There is information (I take information to be a 
manifestation of entropy) and it is always represented 
in the form of a pattern (a distribution) of the units 
of mass/energy of which the Universe is composed.  I 
think that semiotic signs are simply specific bits 
of information; I will use the terms synonymously.

Information has meaning only within context.  For many 
people, context is taken to mean one piece of information 
as compared to another piece of information.  I do not 
take this meaning of context when I discuss semiotics.
Instead, I take semiotic context to be the acceptor of 
the information.  Hence, all meaning resides a priori 
within information acceptors.

What you know you have always known; the sign merely 
serves to bring that knowledge to your conscious mind.

That you may have intention and so comport your delivery 
of information to another acceptor has not bearing upon 
the subsequent acceptance or rejection of that information 
by the target acceptor.  Acceptance or rejection of 
information is determined solely by the accepting or 
rejecting context (acceptor).

Your mere presence sends information regardless of some 
conscious intent.  Indeed, your absence does equally 
deliver information, for the target acceptor will see 
a definite difference in available information sources 
whether you are present or not.

Consider a line worker in a bean processing plant where 
the task is to cull *bad* dried beans from *good* dried 
beans as they go by on a conveyor belt; the *bad* beans 
are removed by hand, so the line worker is constantly 
looking for *bad* beans while constantly being aware 
of the fact that not many of the beans are *bad*.  The 
consciousness is aware of both that which is present 
and that which is not present.

Further, what any information that you emit means to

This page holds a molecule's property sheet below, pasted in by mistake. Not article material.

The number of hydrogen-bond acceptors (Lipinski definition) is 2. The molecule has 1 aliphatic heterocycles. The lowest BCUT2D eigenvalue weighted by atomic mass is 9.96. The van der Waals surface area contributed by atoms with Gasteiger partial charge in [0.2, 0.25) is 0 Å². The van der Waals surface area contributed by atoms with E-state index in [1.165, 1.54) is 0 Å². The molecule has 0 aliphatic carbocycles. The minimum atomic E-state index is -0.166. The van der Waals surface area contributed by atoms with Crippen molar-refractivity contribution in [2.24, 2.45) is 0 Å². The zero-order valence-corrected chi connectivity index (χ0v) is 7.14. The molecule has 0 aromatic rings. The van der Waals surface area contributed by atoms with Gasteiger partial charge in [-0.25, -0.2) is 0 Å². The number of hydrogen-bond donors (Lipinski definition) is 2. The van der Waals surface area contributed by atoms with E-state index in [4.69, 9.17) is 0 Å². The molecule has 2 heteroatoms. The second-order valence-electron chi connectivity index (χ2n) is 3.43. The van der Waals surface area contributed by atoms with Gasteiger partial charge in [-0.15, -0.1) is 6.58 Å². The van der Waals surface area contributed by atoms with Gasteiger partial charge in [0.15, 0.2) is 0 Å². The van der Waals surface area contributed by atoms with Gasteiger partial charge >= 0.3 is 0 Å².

you is irrelevant to the meaning that another may take 
for that information.  Indeed, it is via reliance upon 
-Cultural Norms- that your point regarding Morse Code 
becomes relevant.  It is perfectly reasonable for an 
ornery person to simply reject such norms and act 
otherwise; your expectation originates in you, not 
the targets of information you broadcast.

>>The truth of your statement is no reply to my claim, 
>>that how another receiver of signs responds is 
>>irrelevant to your knowledge, save the one case of 
>>conveyance of knowledge between semiotic units; 
>>where you intend for knowledge to be conveyed.  In 
>>that case, it is behooving of the sender to ensure 
>>that the receiver can receive and understand the 
>I'm not sure what you are bringing up here, but I 
>would say that my point is that all messages have 
>multiple levels of reception, perhaps as many levels 
>as their are receivers in the universe. At the same 
>time, if we are assuming human senders and receivers 
>and a content range which is highly normative and 
>practical (i.e. Morse code alphabet rather than 
>emoticons, inside jokes, etc), then the information 
>entropy is reduced dramatically.
>Maybe you can give me an example of that you mean 
>by the irrelevance of the receiver's knowledge. Does 
>that include the expectation of the possibility of 
>there being a receiver?
>>In all other cases, the recipient response is 
>>irrelevant; all values and measures originate in 
>>the sender of the message.
>I would tend to agree with that, although the 
>expectation of the recipient response informs the 
>motives, values, and measures of the sender - 
>otherwise there would be no message being sent.
>>The receiver of transmitted information is 
>>irrelevant to the mechanics of that transmission.
>I'm not sure what you mean. Again, maybe an example 
>would help. We expect that human audiences can see, 
>so we have TV screens to provide optical stimulation. 
>If we didn't have eyes, there would be no mechanism 
>of TV.

The word should have been *reception* - receipt of 
information (acceptance of a sign) is a function of 
the value that the acceptor puts on that sign.  That 
value is most certainly not tied to the delivery 
mechanism, even if some delivery mechanisms are 
preferred over others.

What matters to information acceptance is disposition 
of the acceptor to that acceptance.  If the acceptor 
does not *like* the sign, it will reject the sign; of 
course, this means that all signs are accepted just 
long enough to decide if they are sufficiently meaningful 
or not; if so, they are accepted else they are rejected.


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